I’ve just been invited to an anime convention.
Nothing unusual in that, you might think. I get invited to quite a few anime and manga conventions. I go to as many as I can: they’re fun, I get to see old friends and meet new ones, and they offer the chance to promote my work. But what made the Anime Los Angeles invitation unusual, and very special, is that this the first time I’ve ever been invited to a convention as a fan guest of honour.
I like fan-run events because that’s where I started out. My anime fan activity ended before many current fans were born, and my fannish origins go back way before that. It happened in the days before the Internet, so it’s stayed below the radar. Most people who know my professional work are completely unaware that there’s a fangirl lurking under that outwardly respectable exterior, geeking out every time she gets the chance to do the stuff she used to dream of. I found it genuinely moving to have a convention acknowledge my age-old, long-buried roots.
I’ve been reading SF and fantasy for as long as I can remember, but it was Star Trek that got me into fan activity. The show first aired on British TV in 1969. Back then, we still communicated by letter, and it wasn’t easy to contact other fans: Audrey Baker got the Star Trek Correspondence Club going by writing to the Radio Times and asking other Trek fans to get in touch. If the BBC hadn’t felt like publishing her letter, I wouldn’t have known other fans existed.
The first British Star Trek convention was in 1974, the year Space Battleship Yamato failed in Japan’s TV ratings but won enough loyal fans to secure its revival. It was also the year I moved to London and started attending a science fiction evening class run by the late film critic Philip Strick and novelist Christopher Priest. SF conventions were a new experience, and one I relished. I wrote, did artwork, made costume, organised groups and clubs and conventions, and helped to set up the Gerry Anderson appreciation society, Fanderson. By the time I became involved with anime, I had over a decade of fannish experience and contacts.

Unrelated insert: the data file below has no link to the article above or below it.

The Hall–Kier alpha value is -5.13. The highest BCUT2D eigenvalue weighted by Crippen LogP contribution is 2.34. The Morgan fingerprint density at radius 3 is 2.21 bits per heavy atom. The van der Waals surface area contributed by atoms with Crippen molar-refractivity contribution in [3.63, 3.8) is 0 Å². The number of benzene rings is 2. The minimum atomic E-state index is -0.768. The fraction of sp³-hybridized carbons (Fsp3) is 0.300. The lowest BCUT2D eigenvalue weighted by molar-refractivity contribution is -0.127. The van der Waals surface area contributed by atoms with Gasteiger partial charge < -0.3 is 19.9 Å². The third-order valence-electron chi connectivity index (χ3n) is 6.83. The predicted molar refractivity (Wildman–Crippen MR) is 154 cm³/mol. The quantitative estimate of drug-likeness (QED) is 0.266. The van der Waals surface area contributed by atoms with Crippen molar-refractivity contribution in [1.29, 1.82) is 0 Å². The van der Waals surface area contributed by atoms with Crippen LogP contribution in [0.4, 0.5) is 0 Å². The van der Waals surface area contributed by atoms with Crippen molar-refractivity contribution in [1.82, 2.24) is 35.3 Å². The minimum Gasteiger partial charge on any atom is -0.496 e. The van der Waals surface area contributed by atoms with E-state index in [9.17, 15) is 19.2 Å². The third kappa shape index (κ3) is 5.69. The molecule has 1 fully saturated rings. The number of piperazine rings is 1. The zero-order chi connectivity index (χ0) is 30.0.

It was another decade before the Western release of Katsuhiro Otomo’s Akira slammed anime into the British public’s consciousness in 1991. ICA Projects released it theatrically on 25th January, with a later home video release from Island World Communications. It was the huge success of Akira that led to the foundation of the Manga Video (later Manga Entertainment) label, whose first release was Fist of the North Star.
Priming the pump for its later success, Akira had been shown at several UK festivals in 1990. It appeared unofficially at Eastcon 90, the National Science Fiction Convention held in Liverpool from 13-16 April. I was on the organising committee, and persuaded my fellow committee members to let me curate a weekend-long anime programme. People who enjoyed the programme were willing to support a fan newsletter, Anime UK, which my partner and I put together on our dining-room table. By the end of the year, we had the chance to turn it into a professional magazine with the support of Peter Goll and his company Sigma.
I was also getting invitations to write and speak about anime and manga from other sources – Manga asked me to write the copy for the brochure to their ICA season Manga Manga Manga: a celebration of Japanese animation at the ICA Cinema, there were a few TV and radio interviews, and I became involved with Britain’s Japan Festivals of 1991 and 2001. This led me to the Barbican Cinema, where I now curate and present anime seasons. So my professional involvement with anime and manga grew directly out of my fan activity, and that grew out of my earlier experience in other fandoms.
Of course, many writers have gone the same route. The first fan GOH they ever invited to Anime Los Angeles was the great Fred Patten. (Apparently he didn’t make it to that first convention, but he attended the second and third.) Fred too started out as a comics and animation fan, and turned his passion into a second and third career, as a comics importer/dealer and as a writer, while continuing to work at his first one. If it hadn’t been for his fannish activities, his talent as a writer and researcher wouldn’t have been shared so widely or given pleasure to so many.
It’s always been a great honour to follow in Fred’s footsteps. I’ve been doing that for most of my professional life in anime. I was thrilled to be asked to do it once again, as a fan.